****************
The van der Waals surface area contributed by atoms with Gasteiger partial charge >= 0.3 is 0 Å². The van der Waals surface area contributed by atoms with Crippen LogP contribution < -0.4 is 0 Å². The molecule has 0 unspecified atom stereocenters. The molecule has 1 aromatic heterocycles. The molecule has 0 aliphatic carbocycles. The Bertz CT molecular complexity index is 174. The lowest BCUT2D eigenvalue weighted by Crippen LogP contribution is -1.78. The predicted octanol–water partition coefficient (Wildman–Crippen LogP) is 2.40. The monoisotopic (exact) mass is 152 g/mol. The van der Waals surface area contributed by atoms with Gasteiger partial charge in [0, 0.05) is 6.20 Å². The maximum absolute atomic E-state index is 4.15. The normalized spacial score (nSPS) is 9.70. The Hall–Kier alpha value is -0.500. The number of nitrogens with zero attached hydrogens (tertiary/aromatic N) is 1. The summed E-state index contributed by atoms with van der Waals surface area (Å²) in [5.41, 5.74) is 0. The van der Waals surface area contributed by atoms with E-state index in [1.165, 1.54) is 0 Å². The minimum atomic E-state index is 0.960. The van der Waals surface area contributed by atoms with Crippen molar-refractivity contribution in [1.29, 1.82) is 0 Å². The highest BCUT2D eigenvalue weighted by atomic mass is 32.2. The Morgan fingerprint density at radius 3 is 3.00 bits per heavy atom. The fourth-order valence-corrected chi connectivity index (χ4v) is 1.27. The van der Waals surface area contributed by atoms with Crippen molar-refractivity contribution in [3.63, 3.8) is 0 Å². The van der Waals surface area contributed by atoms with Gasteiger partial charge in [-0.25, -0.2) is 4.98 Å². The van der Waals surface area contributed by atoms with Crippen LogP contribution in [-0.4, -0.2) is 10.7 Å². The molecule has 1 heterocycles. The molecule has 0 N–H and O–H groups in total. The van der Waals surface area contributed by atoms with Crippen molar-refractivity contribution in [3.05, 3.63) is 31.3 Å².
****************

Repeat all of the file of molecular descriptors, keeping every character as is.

The van der Waals surface area contributed by atoms with Gasteiger partial charge >= 0.3 is 0 Å². The van der Waals surface area contributed by atoms with Crippen LogP contribution < -0.4 is 0 Å². The molecule has 0 unspecified atom stereocenters. The molecule has 1 aromatic heterocycles. The molecule has 0 aliphatic carbocycles. The Bertz CT molecular complexity index is 174. The lowest BCUT2D eigenvalue weighted by Crippen LogP contribution is -1.78. The predicted octanol–water partition coefficient (Wildman–Crippen LogP) is 2.40. The monoisotopic (exact) mass is 152 g/mol. The van der Waals surface area contributed by atoms with Gasteiger partial charge in [0, 0.05) is 6.20 Å². The maximum absolute atomic E-state index is 4.15. The normalized spacial score (nSPS) is 9.70. The Hall–Kier alpha value is -0.500. The number of nitrogens with zero attached hydrogens (tertiary/aromatic N) is 1. The summed E-state index contributed by atoms with van der Waals surface area (Å²) in [5.41, 5.74) is 0. The van der Waals surface area contributed by atoms with E-state index in [1.165, 1.54) is 0 Å². The minimum atomic E-state index is 0.960. The van der Waals surface area contributed by atoms with Crippen molar-refractivity contribution in [1.29, 1.82) is 0 Å². The highest BCUT2D eigenvalue weighted by atomic mass is 32.2. The Morgan fingerprint density at radius 3 is 3.00 bits per heavy atom. The fourth-order valence-corrected chi connectivity index (χ4v) is 1.27. The van der Waals surface area contributed by atoms with Crippen molar-refractivity contribution in [3.63, 3.8) is 0 Å². The van der Waals surface area contributed by atoms with Gasteiger partial charge in [-0.25, -0.2) is 4.98 Å². The van der Waals surface area contributed by atoms with Crippen LogP contribution in [-0.4, -0.2) is 10.7 Å². The molecule has 1 heterocycles. The molecule has 0 N–H and O–H groups in total. The van der Waals surface area contributed by atoms with Crippen molar-refractivity contribution in [3.05, 3.63) is 31.3 Å².